Memorial Day means different things to different people. Picnics, sales, parades and three day weekends, are all symbols of Memorial Day. However we should also remember our soldiers and veterans during the festivities. I have to admit I get Memorial Day and Veterans Day mixed up sometimes. But they’re really not so different. Veterans Day honors those, both living and dead, that have given service to their country by serving in a branch of the military. Memorial Day honors those who died while in the service of their country. When I was a child I can remember veterans giving out red poppies on Memorial Day in honor of those that had paid the ultimate price. They gave up their lives so we could continue to live in a free nation. Occasionally they would also give out a copy of the poem, “In Flanders Fields” This is the first stanza of the poem.
In Flanders fields the poppies blow
Between the crosses, row on row,
That mark our place; and in the sky
The larks, still bravely singing, fly
Scarce heard amid the guns below.
I grew up in a military family. When we lived at Clark Air Force Base in the Philippines, we often drove by the Clark Veterans Cemetery. It contains 8592 graves, some dating back to the Spanish American War. Each grave is marked with a small white cross, each perfectly aligned with the other. They are literally crosses, row on row. Many of the graves contain the remains of unknown soldiers. Whenever I read “In Flanders Fields”, I think about this cemetery.
I also remember the parades on base honoring the fallen veterans. Row after row of soldiers, in their best dress uniforms, standing silent and still while The National Anthem was played. A few would stand too straight and faint. No one moved to help them until The Anthem was finished. The focus at that moment was on our flag and what it symbolized, a free nation, indivisible, and strong. The ones that fainted would rise to march again. The dead would not. I have a lot of other memories too. Memories that most children never have the chance to experience. Classmates called out to the principal’s office because their dads would not be coming home to them again. A plane, full of families that were coming to join their military moms or dads, that crashed on arrival to the runway at Clark AFB, killing them all. In my opinion Memorial Day is for them also. They gave up their lives. I remember getting in a fight with a non-military kid once after he called my dad a baby killer. I had just finished proudly telling my class that my dad was in Viet Nam. For the record, I won and he never put my dad down again. At least not around me.
When I was a Girl Scout in the Philippines we went on a field trip. Not an unusual thing for a troop to do but our trip was a little different. We hiked part of the trail famous for The Bataan Death March. 76,000 Americans and Filipinos were persecuted during this event. No one is really sure how many of them died but I’m sure it was high. We didn’t talk to each other much during that trip. We had studied the march and knew how horrendous it had been. You could almost feel the spirits of those involved, prodding us to never forget them and the causes they fought for. It must have worked because I’ll never forget.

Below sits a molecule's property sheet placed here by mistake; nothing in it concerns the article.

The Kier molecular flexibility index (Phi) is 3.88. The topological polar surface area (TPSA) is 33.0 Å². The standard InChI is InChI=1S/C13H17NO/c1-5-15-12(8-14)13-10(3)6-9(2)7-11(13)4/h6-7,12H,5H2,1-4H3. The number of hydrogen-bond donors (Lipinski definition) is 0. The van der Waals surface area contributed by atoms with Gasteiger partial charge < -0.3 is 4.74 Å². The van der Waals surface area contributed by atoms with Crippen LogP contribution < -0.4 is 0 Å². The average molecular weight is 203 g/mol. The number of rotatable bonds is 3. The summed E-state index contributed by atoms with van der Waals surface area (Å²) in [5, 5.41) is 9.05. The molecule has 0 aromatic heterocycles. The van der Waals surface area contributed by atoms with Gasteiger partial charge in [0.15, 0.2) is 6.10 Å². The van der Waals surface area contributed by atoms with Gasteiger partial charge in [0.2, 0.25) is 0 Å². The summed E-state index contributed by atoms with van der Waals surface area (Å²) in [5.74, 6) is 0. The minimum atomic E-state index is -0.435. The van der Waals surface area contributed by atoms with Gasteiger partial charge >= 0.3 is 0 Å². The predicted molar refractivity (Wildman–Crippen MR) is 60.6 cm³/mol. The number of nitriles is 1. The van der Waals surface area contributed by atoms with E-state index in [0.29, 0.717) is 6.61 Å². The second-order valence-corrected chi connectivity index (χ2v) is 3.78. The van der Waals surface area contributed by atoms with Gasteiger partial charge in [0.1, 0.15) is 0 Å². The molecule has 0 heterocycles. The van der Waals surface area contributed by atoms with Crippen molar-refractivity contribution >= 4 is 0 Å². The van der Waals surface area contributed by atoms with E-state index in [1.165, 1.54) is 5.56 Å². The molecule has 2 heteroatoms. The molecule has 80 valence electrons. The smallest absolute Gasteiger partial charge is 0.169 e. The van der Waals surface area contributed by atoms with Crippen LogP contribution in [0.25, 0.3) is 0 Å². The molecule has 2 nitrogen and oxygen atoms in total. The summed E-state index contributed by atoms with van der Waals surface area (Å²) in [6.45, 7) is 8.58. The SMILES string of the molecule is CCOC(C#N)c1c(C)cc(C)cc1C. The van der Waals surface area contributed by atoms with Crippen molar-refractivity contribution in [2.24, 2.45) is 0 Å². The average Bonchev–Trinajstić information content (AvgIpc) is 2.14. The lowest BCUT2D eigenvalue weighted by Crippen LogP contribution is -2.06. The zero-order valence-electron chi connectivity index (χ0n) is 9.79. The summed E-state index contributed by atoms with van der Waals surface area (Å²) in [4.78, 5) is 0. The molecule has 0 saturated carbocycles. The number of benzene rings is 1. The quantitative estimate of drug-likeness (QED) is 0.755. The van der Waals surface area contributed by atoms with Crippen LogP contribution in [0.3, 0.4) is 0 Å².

We still have veterans giving up their lives for our country. I cry when I see flag draped coffins on the news. But, I never ask why. As long as there are evil people in the world threatening our freedoms and rights there will, unfortunately, be veterans that we will honor on Memorial Day. I also think it’s important to remember the first veterans. The ones who fought for our independence and who made the laws to ensure our rights would continue throughout history.
I’m proud to be an American. I love our country. On this Memorial Day I will honor those who loved our country enough to fight and die for it. I’ll put out my American flag, watch the president put a wreath on the Tomb Of The Unknown Soldier, and I’ll wonder who they were. I’ll remember the times I’ve visited Arlington National Cemetery, marveling at how many graves are there and the fact they all served our country. And, even though Memorial Day is for the fallen, I’ll say a prayer for those still fighting. I’ll pray they come home safely to their families and live a long and wonderful life.
Because I think it’s important, this is the rest of the poem, “In Flanders Fields”.
We are the Dead. Short days ago
We lived, felt dawn, saw sunset glow,
Loved and were loved, and now we lie,
In Flanders fields.
Take up our quarrel with the foe:
To you from failing hands we throw
The torch; be yours to hold it high.
If ye break faith with us who die
We shall not sleep, though poppies grow
In Flanders fields.
If you’re interested in learning more about the Clark Veterans Cemetery you can find it online at www.cvcra.org. Stay strong America. Thank you to all our veterans. May the fallen rest in peace knowing they truly fought the good fight.